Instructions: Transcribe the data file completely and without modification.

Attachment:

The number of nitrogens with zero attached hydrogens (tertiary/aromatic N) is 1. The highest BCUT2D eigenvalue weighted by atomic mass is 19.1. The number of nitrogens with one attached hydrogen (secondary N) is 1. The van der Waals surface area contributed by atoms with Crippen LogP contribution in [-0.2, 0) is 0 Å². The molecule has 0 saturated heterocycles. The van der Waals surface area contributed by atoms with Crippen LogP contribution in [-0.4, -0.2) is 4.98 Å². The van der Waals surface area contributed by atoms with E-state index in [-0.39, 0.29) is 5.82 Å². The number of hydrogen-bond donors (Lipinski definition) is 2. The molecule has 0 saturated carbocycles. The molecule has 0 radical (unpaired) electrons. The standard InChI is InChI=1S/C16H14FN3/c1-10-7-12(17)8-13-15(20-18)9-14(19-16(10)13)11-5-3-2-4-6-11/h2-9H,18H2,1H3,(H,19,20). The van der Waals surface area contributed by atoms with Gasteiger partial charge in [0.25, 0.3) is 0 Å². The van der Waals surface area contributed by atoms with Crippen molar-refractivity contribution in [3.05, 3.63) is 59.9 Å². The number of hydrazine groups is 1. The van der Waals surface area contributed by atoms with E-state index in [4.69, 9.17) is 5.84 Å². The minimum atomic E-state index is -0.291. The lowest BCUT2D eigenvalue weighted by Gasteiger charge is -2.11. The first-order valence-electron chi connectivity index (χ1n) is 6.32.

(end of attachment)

The number of nitrogens with zero attached hydrogens (tertiary/aromatic N) is 1. The highest BCUT2D eigenvalue weighted by atomic mass is 19.1. The number of nitrogens with one attached hydrogen (secondary N) is 1. The van der Waals surface area contributed by atoms with Crippen LogP contribution in [-0.2, 0) is 0 Å². The molecule has 0 saturated heterocycles. The van der Waals surface area contributed by atoms with Crippen LogP contribution in [-0.4, -0.2) is 4.98 Å². The van der Waals surface area contributed by atoms with E-state index in [-0.39, 0.29) is 5.82 Å². The number of hydrogen-bond donors (Lipinski definition) is 2. The molecule has 0 saturated carbocycles. The molecule has 0 radical (unpaired) electrons. The standard InChI is InChI=1S/C16H14FN3/c1-10-7-12(17)8-13-15(20-18)9-14(19-16(10)13)11-5-3-2-4-6-11/h2-9H,18H2,1H3,(H,19,20). The van der Waals surface area contributed by atoms with Gasteiger partial charge in [0.25, 0.3) is 0 Å². The van der Waals surface area contributed by atoms with Crippen molar-refractivity contribution in [3.05, 3.63) is 59.9 Å². The number of hydrazine groups is 1. The van der Waals surface area contributed by atoms with E-state index in [4.69, 9.17) is 5.84 Å². The minimum atomic E-state index is -0.291. The lowest BCUT2D eigenvalue weighted by Gasteiger charge is -2.11. The first-order valence-electron chi connectivity index (χ1n) is 6.32.